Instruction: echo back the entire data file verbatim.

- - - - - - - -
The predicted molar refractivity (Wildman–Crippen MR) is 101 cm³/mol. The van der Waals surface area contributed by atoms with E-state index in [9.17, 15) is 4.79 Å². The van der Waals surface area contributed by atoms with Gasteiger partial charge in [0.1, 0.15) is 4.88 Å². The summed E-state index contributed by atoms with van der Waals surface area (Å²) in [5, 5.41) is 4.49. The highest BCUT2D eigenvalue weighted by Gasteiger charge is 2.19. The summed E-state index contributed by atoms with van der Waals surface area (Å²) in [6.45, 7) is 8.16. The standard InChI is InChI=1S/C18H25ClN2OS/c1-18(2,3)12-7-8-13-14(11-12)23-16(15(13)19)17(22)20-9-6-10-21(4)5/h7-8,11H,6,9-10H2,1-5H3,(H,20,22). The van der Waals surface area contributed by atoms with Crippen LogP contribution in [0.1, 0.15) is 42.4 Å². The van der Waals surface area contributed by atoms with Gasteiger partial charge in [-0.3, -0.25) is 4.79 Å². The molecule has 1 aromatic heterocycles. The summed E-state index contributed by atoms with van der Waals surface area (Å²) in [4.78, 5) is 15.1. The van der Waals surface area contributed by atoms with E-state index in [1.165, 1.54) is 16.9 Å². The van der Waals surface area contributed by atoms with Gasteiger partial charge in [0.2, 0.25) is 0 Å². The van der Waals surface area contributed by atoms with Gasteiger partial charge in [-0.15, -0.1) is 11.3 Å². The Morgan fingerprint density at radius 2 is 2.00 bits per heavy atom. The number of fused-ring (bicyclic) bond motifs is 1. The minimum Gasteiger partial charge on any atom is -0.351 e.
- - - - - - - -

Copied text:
The predicted molar refractivity (Wildman–Crippen MR) is 101 cm³/mol. The van der Waals surface area contributed by atoms with E-state index in [9.17, 15) is 4.79 Å². The van der Waals surface area contributed by atoms with Gasteiger partial charge in [0.1, 0.15) is 4.88 Å². The summed E-state index contributed by atoms with van der Waals surface area (Å²) in [5, 5.41) is 4.49. The highest BCUT2D eigenvalue weighted by Gasteiger charge is 2.19. The summed E-state index contributed by atoms with van der Waals surface area (Å²) in [6.45, 7) is 8.16. The standard InChI is InChI=1S/C18H25ClN2OS/c1-18(2,3)12-7-8-13-14(11-12)23-16(15(13)19)17(22)20-9-6-10-21(4)5/h7-8,11H,6,9-10H2,1-5H3,(H,20,22). The van der Waals surface area contributed by atoms with Crippen LogP contribution in [0.1, 0.15) is 42.4 Å². The van der Waals surface area contributed by atoms with Gasteiger partial charge in [-0.3, -0.25) is 4.79 Å². The molecule has 1 aromatic heterocycles. The summed E-state index contributed by atoms with van der Waals surface area (Å²) in [4.78, 5) is 15.1. The van der Waals surface area contributed by atoms with E-state index in [1.165, 1.54) is 16.9 Å². The van der Waals surface area contributed by atoms with Gasteiger partial charge in [0.2, 0.25) is 0 Å². The van der Waals surface area contributed by atoms with Gasteiger partial charge in [-0.15, -0.1) is 11.3 Å². The Morgan fingerprint density at radius 2 is 2.00 bits per heavy atom. The number of fused-ring (bicyclic) bond motifs is 1. The minimum Gasteiger partial charge on any atom is -0.351 e.